I’m currently sat at my dressing room table, and every time I write a sentence another person enters the room, sparking conversation. We chat about Brexit, they leave, and I’m left even more creatively frail than before.
Another person enters. We chat about 50:50 in the industry. Male and Female 50:50 – are we making progress? What needs to change? What part do we play in that story? They leave, and, inspired, I write.
I begin to make progress. There are words on the page at last. I’m on fire: 3 sentences, woohoo!
“Can I just have a moan for a second? Nothing in particular, I just need a moan.” And away goes the pen and paper once more.
As annoying as it is when trying to write a blog, this is what I love about touring. One minute we’re having deep, philosophical conversations about love, life and death, the next we’re moaning that the biscuit box is empty. The one constant is that we are surrounded by people who are prepared to stop what they’re doing, and listen.
Touring life can be hard. You’re away from home, family and friends, everything is changing – including the staging because we’re no longer in the round – but, every step of the way there is a wonderful company of 18 other people right alongside you. As the great Troy Bolton once said, “we’re all in this together”.
I love it. There will be people in this company who have a completely different experience of life to me, a completely different view on how life should be, yet I know undoubtably that they have my back, and I their’s.
Much Ado About Nothing is both my first touring experience, and my first job with Northern Broadsides. There are people in this cast who have been doing it for years.They could easily give me a hard time if they wanted to, reminding me daily that I am but a youngling with a lot more to learn, and leave me to it. Thankfully, this is not the case. It’s a company full of support and discovery. I am learning more about my craft every day through being surrounded by those who’ve been there done that, and I hope, in return, there are things that I am able to pass on to them (Troy Bolton is a character from my childhood classic High School Musical…you’re welcome) however small.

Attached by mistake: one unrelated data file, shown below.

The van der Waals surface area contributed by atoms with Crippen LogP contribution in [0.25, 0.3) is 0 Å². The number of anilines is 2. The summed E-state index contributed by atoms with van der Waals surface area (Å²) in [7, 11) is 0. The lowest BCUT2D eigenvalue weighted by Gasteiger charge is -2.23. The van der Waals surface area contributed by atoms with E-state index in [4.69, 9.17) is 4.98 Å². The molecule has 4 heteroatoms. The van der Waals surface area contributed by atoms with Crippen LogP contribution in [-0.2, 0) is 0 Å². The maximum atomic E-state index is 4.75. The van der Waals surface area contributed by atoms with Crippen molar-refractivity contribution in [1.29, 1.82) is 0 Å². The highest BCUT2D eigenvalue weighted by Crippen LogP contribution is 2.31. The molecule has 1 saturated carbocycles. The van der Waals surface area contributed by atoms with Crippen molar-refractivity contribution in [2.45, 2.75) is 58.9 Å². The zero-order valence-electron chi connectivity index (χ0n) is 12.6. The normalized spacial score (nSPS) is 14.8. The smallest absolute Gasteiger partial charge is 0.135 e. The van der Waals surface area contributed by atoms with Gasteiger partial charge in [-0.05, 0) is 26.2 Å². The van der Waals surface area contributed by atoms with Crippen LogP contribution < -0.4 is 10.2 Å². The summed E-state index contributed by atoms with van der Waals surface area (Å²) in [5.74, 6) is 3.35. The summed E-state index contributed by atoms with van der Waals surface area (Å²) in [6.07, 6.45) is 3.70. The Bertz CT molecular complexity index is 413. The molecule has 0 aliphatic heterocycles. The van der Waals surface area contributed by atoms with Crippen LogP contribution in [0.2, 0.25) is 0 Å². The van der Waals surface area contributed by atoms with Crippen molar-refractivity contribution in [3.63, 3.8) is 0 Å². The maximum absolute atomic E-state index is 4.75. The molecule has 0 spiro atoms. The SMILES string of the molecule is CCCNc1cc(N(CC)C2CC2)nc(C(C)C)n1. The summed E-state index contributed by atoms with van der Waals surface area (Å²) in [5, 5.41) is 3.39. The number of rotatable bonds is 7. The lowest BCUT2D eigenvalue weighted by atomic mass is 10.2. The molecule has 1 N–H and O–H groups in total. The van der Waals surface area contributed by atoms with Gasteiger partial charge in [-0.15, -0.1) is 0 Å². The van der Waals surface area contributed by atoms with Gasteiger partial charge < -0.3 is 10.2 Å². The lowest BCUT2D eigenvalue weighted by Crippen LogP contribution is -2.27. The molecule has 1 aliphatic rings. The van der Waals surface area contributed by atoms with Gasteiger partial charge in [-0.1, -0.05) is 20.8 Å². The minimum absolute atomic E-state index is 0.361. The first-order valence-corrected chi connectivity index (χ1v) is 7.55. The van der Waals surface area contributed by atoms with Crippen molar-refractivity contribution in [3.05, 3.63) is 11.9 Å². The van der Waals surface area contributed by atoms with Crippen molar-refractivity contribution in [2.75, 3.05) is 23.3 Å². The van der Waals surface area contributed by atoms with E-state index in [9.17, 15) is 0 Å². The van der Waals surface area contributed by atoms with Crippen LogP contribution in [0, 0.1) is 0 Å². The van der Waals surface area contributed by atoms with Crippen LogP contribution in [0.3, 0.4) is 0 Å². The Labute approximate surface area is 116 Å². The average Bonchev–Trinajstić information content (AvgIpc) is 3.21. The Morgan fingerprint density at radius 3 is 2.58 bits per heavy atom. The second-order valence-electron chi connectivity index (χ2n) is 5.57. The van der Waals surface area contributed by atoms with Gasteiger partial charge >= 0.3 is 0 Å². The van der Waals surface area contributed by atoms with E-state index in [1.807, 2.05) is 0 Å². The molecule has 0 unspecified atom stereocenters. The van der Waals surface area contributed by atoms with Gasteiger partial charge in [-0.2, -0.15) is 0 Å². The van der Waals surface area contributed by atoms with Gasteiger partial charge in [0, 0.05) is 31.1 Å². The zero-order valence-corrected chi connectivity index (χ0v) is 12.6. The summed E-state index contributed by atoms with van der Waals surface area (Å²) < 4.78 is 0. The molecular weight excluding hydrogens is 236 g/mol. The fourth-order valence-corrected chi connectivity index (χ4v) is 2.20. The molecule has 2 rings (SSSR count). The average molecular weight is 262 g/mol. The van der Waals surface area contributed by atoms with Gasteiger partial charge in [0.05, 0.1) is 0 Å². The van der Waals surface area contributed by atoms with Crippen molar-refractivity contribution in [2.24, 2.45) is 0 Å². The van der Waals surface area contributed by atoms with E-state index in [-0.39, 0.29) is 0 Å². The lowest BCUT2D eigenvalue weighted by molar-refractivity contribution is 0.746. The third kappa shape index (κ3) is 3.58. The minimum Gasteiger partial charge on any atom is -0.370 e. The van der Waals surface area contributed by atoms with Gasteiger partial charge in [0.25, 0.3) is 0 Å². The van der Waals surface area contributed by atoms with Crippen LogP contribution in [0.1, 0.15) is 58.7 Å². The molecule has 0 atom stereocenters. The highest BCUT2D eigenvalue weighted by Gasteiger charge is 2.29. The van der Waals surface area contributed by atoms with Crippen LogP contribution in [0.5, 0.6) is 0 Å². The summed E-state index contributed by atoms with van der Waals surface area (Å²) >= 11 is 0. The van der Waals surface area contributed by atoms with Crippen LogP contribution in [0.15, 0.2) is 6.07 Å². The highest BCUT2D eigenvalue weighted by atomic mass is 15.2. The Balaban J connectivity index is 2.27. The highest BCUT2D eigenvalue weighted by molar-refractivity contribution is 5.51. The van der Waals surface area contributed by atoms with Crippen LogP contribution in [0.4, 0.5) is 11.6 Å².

I’m sure there are moments when we rub each other up the wrong way, like any group of people forced to share a small dressing room for 6-plus hours a day would, I’d be worried if we didn’t. However, the bottom line is that when on tour we really only have each other; our ensemble of players and creatives.
A good ensemble is knowing that whatever happens on stage, someone will always have your back. It’s feeling safe in the knowledge that if you drop a bucket of slop all over someone’s foot, they’ll see the funny side; if you do the complete wrong move, they’ll help you style it out; and if you (God forbid) break wind on stage, they’ll still respect you…to an extent. But a really good ensemble is proven in those moments off stage too. When all 5 women (plus hair, makeup and costumes) are crammed into a 3 person dressing room, you’re having a bad hair day, feeling homesick, and tired, so someone takes over the comb; when Tony asks if anyone wants a cuppa and the whole room say yes, all with different milk requirements; when Jay is willing to check for bogies during that last minute panic in the wings. It’s a joyful group of human beings thrown into the deep end together, all in the name of theatre, and each night we get to share 3 hours of that journey with you.
By Rachel Hammond (Ursula in Much Ado About Nothing)